The new heritage system under the EPBC Act came into force on 1 January 2004, and 2004-05 was its first full year of operation. The new system provides for the establishment of the National Heritage List and the addition of national heritage values to the matters of national environmental significance. It also provides for the protection of Australian Government owned or managed heritage places, including by establishing the Commonwealth Heritage List and obliging Australian Government agencies, including the department, to develop heritage strategies and management plans to protect heritage places for which they have responsibility. As at 30 June 2005 11 places had been included in the National Heritage List and 337 on the Commonwealth Heritage List.
The department's Environment Investigations Unit completed its first full year of operation in 2004-05, significantly enhancing the department's compliance and enforcement capabilities. The unit provides specialised investigative skills, thus improving the department's capacity to carry out higher-level law enforcement, including formal investigation and prosecution of possible offences under the EPBC Act. In November 2004 the department co-hosted the first Australasian Environmental Law Enforcement Conference in Melbourne, at which the Australasian Environmental Law Enforcement and Regulators Network was launched.
In October 2004 the Federal Court of Australia imposed a record $450 000 penalty on a NSW farmer and his company for illegally clearing and ploughing a wetland of international importance. This was the first civil prosecution against a party in relation to a matter of national environmental significance under the EPBC Act. The court handed down a penalty of $150 000 for the individual and $300 000 for his company. The court also issued an injunction preventing further agricultural activity on the land in question, including the running of livestock on the site until at least 2007, and ordered rehabilitation of the site.
Illegal wildlife trade is also a major area of compliance and enforcement activity for the department. The department works both to raise public awareness of wildlife trade issues and to train officers of the Australian Customs Service to detect illegal wildlife trade. Customs is responsible for implementing the wildlife provisions of the EPBC Act at the border. Over the year the department initiated a programme of face-to-face training in the wildlife provisions of the EPBC Act for Customs officers nationwide. As part of this programme the department ensures that Customs border staff have ongoing access to up-to-date information to assist them in their detection of illegal wildlife trade.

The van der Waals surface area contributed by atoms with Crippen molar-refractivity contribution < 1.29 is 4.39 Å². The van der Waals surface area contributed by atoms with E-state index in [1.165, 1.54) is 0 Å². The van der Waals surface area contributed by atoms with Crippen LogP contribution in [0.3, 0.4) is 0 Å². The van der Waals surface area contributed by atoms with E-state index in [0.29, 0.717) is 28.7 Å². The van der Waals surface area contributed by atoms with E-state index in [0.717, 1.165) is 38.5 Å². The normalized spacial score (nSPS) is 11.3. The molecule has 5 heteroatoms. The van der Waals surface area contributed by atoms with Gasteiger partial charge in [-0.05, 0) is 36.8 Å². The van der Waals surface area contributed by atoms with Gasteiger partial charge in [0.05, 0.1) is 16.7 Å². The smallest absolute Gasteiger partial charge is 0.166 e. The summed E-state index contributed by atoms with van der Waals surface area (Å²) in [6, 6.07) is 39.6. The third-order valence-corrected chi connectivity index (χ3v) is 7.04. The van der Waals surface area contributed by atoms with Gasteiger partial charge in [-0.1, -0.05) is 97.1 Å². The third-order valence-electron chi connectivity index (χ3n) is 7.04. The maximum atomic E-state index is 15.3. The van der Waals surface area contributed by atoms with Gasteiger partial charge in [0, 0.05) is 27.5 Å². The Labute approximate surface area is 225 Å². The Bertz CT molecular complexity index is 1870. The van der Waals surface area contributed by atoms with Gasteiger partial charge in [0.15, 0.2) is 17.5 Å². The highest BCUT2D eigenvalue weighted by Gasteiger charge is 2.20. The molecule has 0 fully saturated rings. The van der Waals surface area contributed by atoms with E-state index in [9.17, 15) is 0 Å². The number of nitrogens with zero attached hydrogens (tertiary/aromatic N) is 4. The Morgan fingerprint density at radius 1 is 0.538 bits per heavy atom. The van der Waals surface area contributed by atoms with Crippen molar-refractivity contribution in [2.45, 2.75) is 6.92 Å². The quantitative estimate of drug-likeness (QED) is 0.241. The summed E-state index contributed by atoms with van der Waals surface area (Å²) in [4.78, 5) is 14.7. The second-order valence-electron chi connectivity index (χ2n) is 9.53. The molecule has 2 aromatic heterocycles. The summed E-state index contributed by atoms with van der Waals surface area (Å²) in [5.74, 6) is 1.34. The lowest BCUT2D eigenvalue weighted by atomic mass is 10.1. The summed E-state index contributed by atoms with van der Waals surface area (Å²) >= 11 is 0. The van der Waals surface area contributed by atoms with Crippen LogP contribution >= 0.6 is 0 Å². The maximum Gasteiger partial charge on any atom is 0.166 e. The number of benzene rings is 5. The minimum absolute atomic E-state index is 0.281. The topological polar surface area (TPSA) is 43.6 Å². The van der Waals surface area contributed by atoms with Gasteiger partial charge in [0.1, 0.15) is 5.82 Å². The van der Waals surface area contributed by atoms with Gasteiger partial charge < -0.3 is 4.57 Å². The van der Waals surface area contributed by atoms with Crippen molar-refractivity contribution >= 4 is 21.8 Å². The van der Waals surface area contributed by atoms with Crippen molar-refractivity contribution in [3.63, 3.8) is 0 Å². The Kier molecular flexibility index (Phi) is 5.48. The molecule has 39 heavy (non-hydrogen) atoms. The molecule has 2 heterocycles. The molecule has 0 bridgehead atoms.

Australia again played a leading role in achieving very positive outcomes under the Convention on International Trade in Endangered Species of Wild Fauna and Flora (CITES) to conserve species threatened by over-exploitation for international trade. At the CITES Conference of the Parties in October 2004 Australia successfully campaigned for the listing of the great white shark on the Appendices to CITES and played an active role in advancing the protection of a number of other species, including strongly opposing proposals that would have facilitated the resumption of commercial whaling, and supporting proposals to add humphead wrasse (a threatened reef fish) to the CITES Appendices.
During the year the Minister for the Environment and Heritage made or adopted 61 recovery plans covering 91 terrestrial species and one ecological community. Three further recovery plans were made for 13 marine species, and three recovery plans for Australia's five threatened whale species-the humpback, the southern right, and blue, fin and sei whales. These whale recovery plans have been in preparation for a number of years and reflect the new streamlined approach to recovery planning. This approach focuses on the key threats of whaling and habitat degradation and outlines the necessary actions to ensure recovery, for example better defining population numbers and habitat use, preventing all forms of whaling, and protecting important whale habitat.